Catcher Rene Rivera offers Rays hope at position of need
PORT CHARLOTTE, Fla. — Hope for a position that has flummoxed the Tampa Bay Rays in recent years comes in the form of a mild-mannered 31-year-old Puerto Rican, his back straight and chest out while standing near his stall at Charlotte Sports Park, this man a presence who doesn’t promise the world but guarantees full effort.
"You work hard for having this opportunity," catcher Rene Rivera said Friday afternoon. "I just want to take advantage of it. I just want to go out there and perform and play my best and be myself."
Hope for a position that was more dud than difference-maker for the Rays in 2014 comes in the form of a player who, if he becomes the anti-Jose Molina in hustle and the anti-Ryan Hanigan in health, will be the elixir for a frustrating ill behind the plate.
"I’m going to play hard," Rivera said. "I’m not going to try to do too much. I just want to do whatever I can do. … It’s a fun game. It’s a kids’ game. So you have to enjoy it. So that’s what I’m going to do, enjoy it."
A fun game. A kids’ game. A game-ready attitude.
What if Rivera combines major-league promise with a Little League joy for his craft? What if he becomes that elusive answer to the Rays’ enigma at catcher?
"Hopefully," he said, his voice without hesitation, "the rest of my career will be here."
Wouldn’t that be something?
For now, though, keep the champagne corked. Rivera is an unknown, but the Rays view him no different than a stock with the potential to soar.
Drafted in the second round by the Seattle Mariners in 2001, he made his major-league debut with that franchise in 2004. But he never played more than 40 games in the majors in a single season before he appeared in 45 with the Minnesota Twins in 2011.
Then last year, dynamite. He made a career-high 85 starts at catcher for the San Diego Padres, with 103 appearances overall, and he set career marks in batting average (.252), on-base percentage (.319), hits (74), doubles (18), home runs (11) and RBI (44). Behind the plate, he may as well have stuffed a badge and handcuffs in his back pocket before throwing out 36.3 percent of potential base stealers.
Rivera is no one-hit summer wonder, either. In parts of six major-league seasons, he has thrown out 39 percent of potential base stealers. The major-league average in the span: just 24.1 percent.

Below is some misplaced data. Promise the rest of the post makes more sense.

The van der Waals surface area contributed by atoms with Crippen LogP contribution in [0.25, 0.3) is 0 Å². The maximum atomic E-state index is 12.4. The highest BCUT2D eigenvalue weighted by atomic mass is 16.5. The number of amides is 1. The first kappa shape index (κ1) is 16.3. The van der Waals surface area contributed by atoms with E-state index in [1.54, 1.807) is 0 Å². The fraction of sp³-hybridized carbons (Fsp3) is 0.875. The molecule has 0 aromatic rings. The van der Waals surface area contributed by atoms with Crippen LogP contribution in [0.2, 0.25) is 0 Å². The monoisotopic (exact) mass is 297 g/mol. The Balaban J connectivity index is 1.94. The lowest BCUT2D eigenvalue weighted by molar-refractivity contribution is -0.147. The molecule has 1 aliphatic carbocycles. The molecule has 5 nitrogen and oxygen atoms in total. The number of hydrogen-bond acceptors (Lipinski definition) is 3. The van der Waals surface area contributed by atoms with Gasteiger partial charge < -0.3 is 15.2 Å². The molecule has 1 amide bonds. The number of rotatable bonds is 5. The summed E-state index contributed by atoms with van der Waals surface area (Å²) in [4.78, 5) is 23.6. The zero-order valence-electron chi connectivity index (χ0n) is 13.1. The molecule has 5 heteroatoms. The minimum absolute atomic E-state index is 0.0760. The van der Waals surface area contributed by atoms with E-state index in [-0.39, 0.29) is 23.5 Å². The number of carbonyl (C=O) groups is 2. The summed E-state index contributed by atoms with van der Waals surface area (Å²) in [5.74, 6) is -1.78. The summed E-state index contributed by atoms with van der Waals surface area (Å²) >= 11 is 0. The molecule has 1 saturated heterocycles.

"We kind of feel like we’re very fortunate to get Rene at the right time," Rays manager Kevin Cash said. "I don’t know how much more developing he has to do. He’s already very good defensively, and then you look at the offense, it seemed like he kind of broke out (last year), was maybe a little bit more consistent, and hopefully, (he’ll) just keep adding to that. Another guy who’s going to be a big piece. Early indications are he has been phenomenal."
It’s impossible to think about Rivera, gained in that monster three-team, 11-player trade in December that sent Wil Myers to the West Coast, without comparing him to Jose Molina, another Puerto Rican catcher of recent Rays past. But aside from sharing a position and a hometown — both are natives of Bayamon, located on the northern coastal valley south of San Juan — the two players have as much in common as a 60-inch plasma TV and a transistor radio.
Molina, who was 38 years old to start last season, appeared in a more-than-expected 80 games in 2014 with Hanigan missing significant time because of a right hamstring injury and a left oblique problem. As Rivera’s career ascended, Molina’s raced down a mountain with busted breaks, and the painful production showed. The 15-year veteran hit .178 with just 10 RBI, 55 strikeouts and a .417 OPS.
But ask Rivera about the pressure of taking this chance with the Rays and sprinting with it, of making others forget about the disappointing Molina/Hanigan duo, and a curious answer will follow. Rivera not only accepts the pressure, he also welcomes it as fuel for his engine.
There’s no timidity here.
"I learned throughout my career that I need to take the pressure in the right way," Rivera said. "You need pressure. I need pressure to play baseball. … It just makes you play better. It makes you be 100 percent and helps you give everything you’ve got that day."
Right answer. But Rivera’s greatest competition, barring a surprise, will be his own standard.
Forget the thought of a spring position battle behind the plate. Cash envisions Rivera being the Rays’ 100-plus-game workhorse, that three-digit threshold eluding many of Tampa Bay catchers in recent seasons. Since 2011, only Molina, in 2012 with 102 games, and Jose Lobaton, in 2013 with 100 games, have had at least 100 appearances in a single season.
Will Rivera stay healthy and join the club? Will he continue the fireworks that lit up his stat line last season? Will he attack his grown-up duties with kid-like flair? To begin, his traits suggest a promising summer, his ceiling high but not yet capped, the humility present but the hunger alive.
"You can see that he has developed into a leader," said Rays catcher Bobby Wilson, who played with Rivera in 2009 on the Lobos de Arecibo of the Puerto Rican Winter League. "He’s got some serious pop. He’s one of the better defenders in the game. Being Puerto Rican and being from Bayamon, you know that he’s got that good catcher blood in him."
Rivera has the blood, but the right head helps too. He has the DNA, but what’s found between the eyes matters.
"I’ll bring my best everyday," he said. "I just want to win. So you’re going to see a guy who has dedicated himself to the team."
Hope has arrived.